Cascading trend of Early Paleozoic marine radiations paused by Late Ordovician extinctions

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Rasmussen , C M Ø , Kröger , B , Nielsen , M L & Colmenar , J 2019 , ' Cascading trend of Early Paleozoic marine radiations paused by Late Ordovician extinctions ' , Proceedings of the National Academy of Sciences of the United States of America , vol. 116 , no. 15 , pp. 7207-7213 . https://doi.org/10.1073/pnas.1821123116

Title: Cascading trend of Early Paleozoic marine radiations paused by Late Ordovician extinctions
Author: Rasmussen, Christian M. Ø.; Kröger, Björn; Nielsen, Morten L.; Colmenar, Jorge
Contributor: University of Helsinki, Staff Services
Date: 2019-04-09
Language: eng
Number of pages: 7
Belongs to series: Proceedings of the National Academy of Sciences of the United States of America
ISSN: 0027-8424
URI: http://hdl.handle.net/10138/301514
Abstract: The greatest relative changes in marine biodiversity accumulation occurred during the Early Paleozoic. The precision of temporal constraints on these changes is crude, hampering our understanding of their timing, duration, and links to causal mechanisms. We match fossil occurrence data to their lithostratigraphical ranges in the Paleobiology Database and correlate this inferred taxon range to a constructed set of biostratigraphically defined high-resolution time slices. In addition, we apply capture-recapture modeling approaches to calculate a biodiversity curve that also considers taphonomy and sampling biases with four times better resolution of previous estimates. Our method reveals a stepwise biodiversity increase with distinct Cambrian and Ordovician radiation events that are clearly separated by a 50-million-year-long period of slow biodiversity accumulation. The Ordovician Radiation is confined to a 15-million-year phase after which the Late Ordovician extinctions lowered generic richness and further delayed a biodiversity rebound by at least 35 million years. Based on a first-differences approach on potential abiotic drivers controlling richness, we find an overall correlation with oxygen levels, with temperature also exhibiting a coordinated trend once equatorial sea surface temperatures fell to present-day levels during the Middle Ordovician Darriwilian Age. Contrary to the traditional view of the Late Ordovician extinctions, our study suggests a protracted crisis interval linked to intense volcanism during the middle Late Ordovician Katian Age. As richness levels did not return to prior levels during the Silurian-a time of continental amalgamation-we further argue that plate tectonics exerted an overarching control on biodiversity accumulation.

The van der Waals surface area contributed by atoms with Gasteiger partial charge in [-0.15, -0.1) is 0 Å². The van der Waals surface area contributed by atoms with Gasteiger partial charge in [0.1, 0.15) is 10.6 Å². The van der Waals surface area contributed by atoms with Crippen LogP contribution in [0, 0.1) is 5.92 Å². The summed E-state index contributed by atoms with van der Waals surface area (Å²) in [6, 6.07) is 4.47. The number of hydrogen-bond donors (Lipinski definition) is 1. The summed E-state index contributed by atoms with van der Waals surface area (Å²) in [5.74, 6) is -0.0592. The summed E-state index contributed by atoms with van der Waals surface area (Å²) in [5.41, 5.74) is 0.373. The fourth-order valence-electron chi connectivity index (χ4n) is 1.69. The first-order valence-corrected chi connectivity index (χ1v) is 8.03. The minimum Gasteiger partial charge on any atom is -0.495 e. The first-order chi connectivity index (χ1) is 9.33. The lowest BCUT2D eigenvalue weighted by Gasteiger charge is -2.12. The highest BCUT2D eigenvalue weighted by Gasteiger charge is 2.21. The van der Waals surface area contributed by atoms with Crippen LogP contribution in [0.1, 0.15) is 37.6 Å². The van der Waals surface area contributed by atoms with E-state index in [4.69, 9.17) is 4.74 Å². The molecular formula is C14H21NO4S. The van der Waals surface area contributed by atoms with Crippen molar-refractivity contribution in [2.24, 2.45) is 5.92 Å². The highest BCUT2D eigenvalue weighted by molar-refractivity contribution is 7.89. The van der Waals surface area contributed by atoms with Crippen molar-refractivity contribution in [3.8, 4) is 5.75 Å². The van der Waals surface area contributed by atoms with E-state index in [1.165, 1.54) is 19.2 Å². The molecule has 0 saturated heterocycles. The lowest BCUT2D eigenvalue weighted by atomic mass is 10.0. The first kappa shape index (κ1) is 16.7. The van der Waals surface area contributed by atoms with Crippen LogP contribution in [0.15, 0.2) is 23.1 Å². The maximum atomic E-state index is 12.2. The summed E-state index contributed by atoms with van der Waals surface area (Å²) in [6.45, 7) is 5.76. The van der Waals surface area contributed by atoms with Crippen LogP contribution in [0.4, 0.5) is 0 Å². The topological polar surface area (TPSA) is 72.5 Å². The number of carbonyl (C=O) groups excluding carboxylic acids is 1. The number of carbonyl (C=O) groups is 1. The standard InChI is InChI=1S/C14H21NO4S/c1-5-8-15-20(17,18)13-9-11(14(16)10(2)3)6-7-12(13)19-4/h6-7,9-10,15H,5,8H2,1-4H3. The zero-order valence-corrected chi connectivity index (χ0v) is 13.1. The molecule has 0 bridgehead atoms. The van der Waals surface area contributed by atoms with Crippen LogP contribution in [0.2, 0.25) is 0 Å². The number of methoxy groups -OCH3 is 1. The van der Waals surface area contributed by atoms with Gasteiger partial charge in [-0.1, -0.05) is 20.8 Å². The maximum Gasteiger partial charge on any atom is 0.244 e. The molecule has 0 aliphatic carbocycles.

Subject: AUSTRALIA
BIODIVERSITY
CLIMATE
DRIVER
Earth state shifts
LARGE IGNEOUS PROVINCE
MIDDLE
Ordovician radiation
SPECIATION
TAXONOMIC DIVERSITY
TRIGGER
VOLCANISM
biodiversity accumulation
capture-recapture
first differences
1181 Ecology, evolutionary biology
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